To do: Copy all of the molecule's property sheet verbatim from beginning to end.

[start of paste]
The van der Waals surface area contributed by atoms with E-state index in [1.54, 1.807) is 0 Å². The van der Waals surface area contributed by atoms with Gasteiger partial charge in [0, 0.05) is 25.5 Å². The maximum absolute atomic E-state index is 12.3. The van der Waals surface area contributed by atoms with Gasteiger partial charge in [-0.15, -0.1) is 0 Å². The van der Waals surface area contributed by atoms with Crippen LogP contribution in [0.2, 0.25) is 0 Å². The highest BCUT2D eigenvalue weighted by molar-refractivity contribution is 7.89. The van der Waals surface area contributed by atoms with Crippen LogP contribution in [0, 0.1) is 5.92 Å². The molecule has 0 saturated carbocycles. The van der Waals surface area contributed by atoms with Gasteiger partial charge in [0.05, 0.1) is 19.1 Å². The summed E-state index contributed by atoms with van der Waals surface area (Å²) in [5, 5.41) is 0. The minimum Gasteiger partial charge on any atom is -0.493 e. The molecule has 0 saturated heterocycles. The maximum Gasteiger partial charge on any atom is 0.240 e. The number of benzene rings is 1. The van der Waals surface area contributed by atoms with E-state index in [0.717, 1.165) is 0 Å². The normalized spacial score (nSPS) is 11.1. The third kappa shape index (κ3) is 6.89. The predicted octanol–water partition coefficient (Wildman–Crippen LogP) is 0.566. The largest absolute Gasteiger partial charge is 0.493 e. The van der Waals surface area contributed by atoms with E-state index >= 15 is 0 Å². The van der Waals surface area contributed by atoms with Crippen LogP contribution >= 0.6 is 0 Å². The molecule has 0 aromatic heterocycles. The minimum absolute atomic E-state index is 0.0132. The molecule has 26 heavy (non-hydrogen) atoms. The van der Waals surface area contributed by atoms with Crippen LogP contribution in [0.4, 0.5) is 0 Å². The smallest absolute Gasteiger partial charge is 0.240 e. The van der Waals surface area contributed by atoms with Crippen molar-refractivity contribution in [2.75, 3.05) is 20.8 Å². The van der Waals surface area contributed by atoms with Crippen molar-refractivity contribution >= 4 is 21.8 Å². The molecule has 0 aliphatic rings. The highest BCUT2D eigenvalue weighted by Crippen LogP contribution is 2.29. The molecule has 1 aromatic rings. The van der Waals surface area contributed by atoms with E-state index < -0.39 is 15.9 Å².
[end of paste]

The van der Waals surface area contributed by atoms with E-state index in [1.54, 1.807) is 0 Å². The van der Waals surface area contributed by atoms with Gasteiger partial charge in [0, 0.05) is 25.5 Å². The maximum absolute atomic E-state index is 12.3. The van der Waals surface area contributed by atoms with Gasteiger partial charge in [-0.15, -0.1) is 0 Å². The van der Waals surface area contributed by atoms with Crippen LogP contribution in [0.2, 0.25) is 0 Å². The highest BCUT2D eigenvalue weighted by molar-refractivity contribution is 7.89. The van der Waals surface area contributed by atoms with Crippen LogP contribution in [0, 0.1) is 5.92 Å². The molecule has 0 saturated carbocycles. The van der Waals surface area contributed by atoms with Gasteiger partial charge in [0.05, 0.1) is 19.1 Å². The summed E-state index contributed by atoms with van der Waals surface area (Å²) in [5, 5.41) is 0. The minimum Gasteiger partial charge on any atom is -0.493 e. The molecule has 0 saturated heterocycles. The maximum Gasteiger partial charge on any atom is 0.240 e. The number of benzene rings is 1. The van der Waals surface area contributed by atoms with E-state index in [0.717, 1.165) is 0 Å². The normalized spacial score (nSPS) is 11.1. The third kappa shape index (κ3) is 6.89. The predicted octanol–water partition coefficient (Wildman–Crippen LogP) is 0.566. The largest absolute Gasteiger partial charge is 0.493 e. The van der Waals surface area contributed by atoms with E-state index >= 15 is 0 Å². The van der Waals surface area contributed by atoms with Crippen LogP contribution >= 0.6 is 0 Å². The molecule has 0 aromatic heterocycles. The minimum absolute atomic E-state index is 0.0132. The molecule has 26 heavy (non-hydrogen) atoms. The van der Waals surface area contributed by atoms with Crippen LogP contribution in [0.4, 0.5) is 0 Å². The smallest absolute Gasteiger partial charge is 0.240 e. The van der Waals surface area contributed by atoms with Crippen molar-refractivity contribution in [2.75, 3.05) is 20.8 Å². The van der Waals surface area contributed by atoms with Crippen molar-refractivity contribution >= 4 is 21.8 Å². The molecule has 0 aliphatic rings. The highest BCUT2D eigenvalue weighted by Crippen LogP contribution is 2.29. The molecule has 1 aromatic rings. The van der Waals surface area contributed by atoms with E-state index < -0.39 is 15.9 Å².